Embodiments of the present invention include a sliding ball for use in soccer or hockey—or other similar game. It's primary, but not exclusive, benefit is to be played safely indoors—a) it is soft b) it is designed to move low to the ground so as not to break anything 3) it is designed not to roll away so the player can easily keep control of it. Disclosed is an impulse-receiving device suitable for use by very young children participating in modified sporting activities that reduces at least some of the drawbacks of conventional ball systems while preserving and/or enhancing many of the advantages of participation in these sporting activities.
The following description is presented to enable one of ordinary skill in the art to make and use the invention and is provided in the context of a patent application and its requirements. Various modifications to the preferred embodiment and the generic principles and features described herein will be readily apparent to those skilled in the art. Thus, the present invention is not intended to be limited to the embodiment shown but is to be accorded the widest scope consistent with the principles and features described herein.
Top portion 105 is preferably constructed of lightweight/low-density foam material that may be patterned/textured/colored and the like. Alternatively, other constructions may include an inflated air bladder or a skeletal/wire frame construction. In the embodiments evocative of a “ball”—such as for a soccer ball or a playground ball, top portion is produced as a hemisphere or a section of hemisphere given other considerations as explained herein. In some implementations, top portion 105 may be a full spherical component.
Bottom portion 110 is a substantially planar polymer/polycarbonate/plastic component having a balanced coefficient of friction factoring in a desire to easily slide over a variety of surfaces while not being so “slippery” that the intended user group has difficulty in managing device 100 with it moving too easily out of reach. Different implementations balance these factors over a range appropriate for the intended surface or surfaces and age/skill level of the intended user group. Bottom portion 110 includes a surface contacting portion that is typically polished to achieve the desired coefficient of friction while other embodiments include raised bumps, rings or a series of small, flat polymer components with a low coefficient of friction, to achieve the desired slide effect. Bottom portion preferably has a diameter in a range of about two inches to about fifteen inches and more preferably in a range of about four inches to about eight inches, and most preferably about six inches. Some embodiments may not be circular and could include some other profile.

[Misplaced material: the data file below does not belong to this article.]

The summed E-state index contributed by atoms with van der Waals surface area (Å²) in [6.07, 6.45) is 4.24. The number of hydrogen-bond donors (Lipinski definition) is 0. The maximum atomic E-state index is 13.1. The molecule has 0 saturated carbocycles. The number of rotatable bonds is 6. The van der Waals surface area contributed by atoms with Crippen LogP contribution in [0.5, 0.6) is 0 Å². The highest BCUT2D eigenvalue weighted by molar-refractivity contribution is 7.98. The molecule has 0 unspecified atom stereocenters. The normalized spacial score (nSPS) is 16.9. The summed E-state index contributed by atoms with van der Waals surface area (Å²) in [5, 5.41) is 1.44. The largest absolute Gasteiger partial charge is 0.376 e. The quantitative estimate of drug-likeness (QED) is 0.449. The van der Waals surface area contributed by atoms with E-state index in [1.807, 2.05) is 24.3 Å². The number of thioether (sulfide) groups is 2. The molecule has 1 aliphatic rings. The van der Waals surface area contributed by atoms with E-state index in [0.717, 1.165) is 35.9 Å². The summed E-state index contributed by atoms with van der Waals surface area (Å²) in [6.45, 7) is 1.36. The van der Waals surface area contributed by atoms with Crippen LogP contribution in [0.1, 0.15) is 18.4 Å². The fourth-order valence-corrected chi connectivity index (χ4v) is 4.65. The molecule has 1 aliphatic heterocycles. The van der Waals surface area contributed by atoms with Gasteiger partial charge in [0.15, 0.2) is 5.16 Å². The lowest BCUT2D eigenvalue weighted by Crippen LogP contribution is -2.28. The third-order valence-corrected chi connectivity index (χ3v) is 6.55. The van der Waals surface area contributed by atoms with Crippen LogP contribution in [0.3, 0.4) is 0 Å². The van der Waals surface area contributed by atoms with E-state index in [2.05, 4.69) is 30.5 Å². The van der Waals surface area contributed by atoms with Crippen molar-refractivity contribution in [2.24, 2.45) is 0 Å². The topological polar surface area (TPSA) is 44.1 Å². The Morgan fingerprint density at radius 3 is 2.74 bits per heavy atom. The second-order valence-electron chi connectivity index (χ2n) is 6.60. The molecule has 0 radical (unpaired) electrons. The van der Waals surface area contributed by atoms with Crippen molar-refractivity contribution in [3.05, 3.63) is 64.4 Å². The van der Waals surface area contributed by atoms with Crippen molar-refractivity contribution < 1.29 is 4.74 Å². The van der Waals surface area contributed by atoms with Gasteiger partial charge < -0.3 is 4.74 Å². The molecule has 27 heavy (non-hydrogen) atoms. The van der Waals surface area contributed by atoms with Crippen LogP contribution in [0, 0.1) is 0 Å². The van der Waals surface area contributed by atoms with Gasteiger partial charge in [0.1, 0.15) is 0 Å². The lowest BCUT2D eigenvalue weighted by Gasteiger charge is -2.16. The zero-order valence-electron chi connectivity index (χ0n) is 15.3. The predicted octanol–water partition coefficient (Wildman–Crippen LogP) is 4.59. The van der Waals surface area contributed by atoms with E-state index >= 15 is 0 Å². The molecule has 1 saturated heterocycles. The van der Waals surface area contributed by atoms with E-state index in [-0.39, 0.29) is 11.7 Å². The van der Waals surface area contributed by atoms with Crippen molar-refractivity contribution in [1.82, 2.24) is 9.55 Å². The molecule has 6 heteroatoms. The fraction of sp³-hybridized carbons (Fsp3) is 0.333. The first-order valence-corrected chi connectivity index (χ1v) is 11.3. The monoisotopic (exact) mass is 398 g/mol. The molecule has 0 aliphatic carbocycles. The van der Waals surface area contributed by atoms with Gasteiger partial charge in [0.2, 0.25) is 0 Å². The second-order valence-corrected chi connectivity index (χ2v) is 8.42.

The desired surface are typical of play surfaces and include a multitude of flat, slick surfaces (carpet, linoleum, wood, grass, concrete, blacktop, and the like) when motivated by kicking the ball component.
In use, device 100 rests over a surface by contacting bottom portion 110 to the surface and exposing top portion 105 for receipt of an impulse. In the preferred embodiment, a user applies the impulse, such as by kicking or striking top portion 105 with an implement and device 100 slides over the surface in response to the impulse without tumbling or leaving the ground. When device 100 comes to rest, it remains at rest absent receipt of another impulse. Device 100 dampens responses to low-force impulses, thus making device slide but a little distance if at all in response to a similar impulse that, when applied to a conventional ball on the similar surface, would cause the conventional ball to travel a much larger distance. A key element is that the little distance and larger distance are related to within “reach” of the user in that the little movements of device 100 maintain device 100 within reach of the user while the larger distance places the conventional device outside this reach. An impulse of sufficient magnitude evidencing a definite desire to move device 100 is required to cause device 100 to slide such a larger distance. An ability for younger children to easily maintain device 100 within reach while also easily moving it beyond reach when desired is an element of preferred embodiments of the present invention. Inhibiting tumbling, rolling, or “end-over-end” movement and relying on sliding relative movement with an appropriate coefficient of friction helps to achieve this element.